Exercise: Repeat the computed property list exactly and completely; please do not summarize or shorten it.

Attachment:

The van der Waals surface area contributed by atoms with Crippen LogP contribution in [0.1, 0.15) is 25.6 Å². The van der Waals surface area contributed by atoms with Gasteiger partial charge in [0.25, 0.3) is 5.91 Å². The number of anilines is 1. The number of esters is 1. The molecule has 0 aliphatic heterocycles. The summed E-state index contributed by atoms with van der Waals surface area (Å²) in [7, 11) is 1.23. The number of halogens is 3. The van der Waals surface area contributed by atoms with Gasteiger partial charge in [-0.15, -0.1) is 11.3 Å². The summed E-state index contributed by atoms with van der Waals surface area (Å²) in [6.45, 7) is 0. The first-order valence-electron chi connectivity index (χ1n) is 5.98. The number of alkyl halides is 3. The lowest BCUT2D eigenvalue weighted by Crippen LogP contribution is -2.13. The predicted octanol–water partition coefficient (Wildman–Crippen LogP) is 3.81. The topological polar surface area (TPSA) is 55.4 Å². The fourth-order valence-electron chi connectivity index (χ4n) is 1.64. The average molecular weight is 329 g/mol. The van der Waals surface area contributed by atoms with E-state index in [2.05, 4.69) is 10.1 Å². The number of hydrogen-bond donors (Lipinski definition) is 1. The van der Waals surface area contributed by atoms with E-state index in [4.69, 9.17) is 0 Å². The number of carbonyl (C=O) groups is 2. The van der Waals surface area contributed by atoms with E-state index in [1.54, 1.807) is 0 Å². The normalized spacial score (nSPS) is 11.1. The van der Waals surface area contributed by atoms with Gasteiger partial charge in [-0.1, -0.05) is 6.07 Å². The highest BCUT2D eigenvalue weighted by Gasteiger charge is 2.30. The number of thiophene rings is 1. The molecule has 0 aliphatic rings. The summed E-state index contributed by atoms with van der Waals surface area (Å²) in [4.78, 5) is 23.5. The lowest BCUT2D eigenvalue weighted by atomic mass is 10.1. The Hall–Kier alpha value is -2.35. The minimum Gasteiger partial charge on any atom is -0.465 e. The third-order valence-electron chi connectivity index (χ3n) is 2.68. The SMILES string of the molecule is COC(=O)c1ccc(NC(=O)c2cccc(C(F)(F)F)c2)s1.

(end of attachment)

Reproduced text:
The van der Waals surface area contributed by atoms with Crippen LogP contribution in [0.1, 0.15) is 25.6 Å². The van der Waals surface area contributed by atoms with Gasteiger partial charge in [0.25, 0.3) is 5.91 Å². The number of anilines is 1. The number of esters is 1. The molecule has 0 aliphatic heterocycles. The summed E-state index contributed by atoms with van der Waals surface area (Å²) in [7, 11) is 1.23. The number of halogens is 3. The van der Waals surface area contributed by atoms with Gasteiger partial charge in [-0.15, -0.1) is 11.3 Å². The summed E-state index contributed by atoms with van der Waals surface area (Å²) in [6.45, 7) is 0. The first-order valence-electron chi connectivity index (χ1n) is 5.98. The number of alkyl halides is 3. The lowest BCUT2D eigenvalue weighted by Crippen LogP contribution is -2.13. The predicted octanol–water partition coefficient (Wildman–Crippen LogP) is 3.81. The topological polar surface area (TPSA) is 55.4 Å². The fourth-order valence-electron chi connectivity index (χ4n) is 1.64. The average molecular weight is 329 g/mol. The van der Waals surface area contributed by atoms with E-state index in [2.05, 4.69) is 10.1 Å². The number of hydrogen-bond donors (Lipinski definition) is 1. The van der Waals surface area contributed by atoms with E-state index in [4.69, 9.17) is 0 Å². The number of carbonyl (C=O) groups is 2. The van der Waals surface area contributed by atoms with E-state index in [1.54, 1.807) is 0 Å². The normalized spacial score (nSPS) is 11.1. The van der Waals surface area contributed by atoms with Gasteiger partial charge in [-0.1, -0.05) is 6.07 Å². The highest BCUT2D eigenvalue weighted by Gasteiger charge is 2.30. The number of thiophene rings is 1. The molecule has 0 aliphatic rings. The summed E-state index contributed by atoms with van der Waals surface area (Å²) in [4.78, 5) is 23.5. The lowest BCUT2D eigenvalue weighted by atomic mass is 10.1. The Hall–Kier alpha value is -2.35. The minimum Gasteiger partial charge on any atom is -0.465 e. The third-order valence-electron chi connectivity index (χ3n) is 2.68. The SMILES string of the molecule is COC(=O)c1ccc(NC(=O)c2cccc(C(F)(F)F)c2)s1.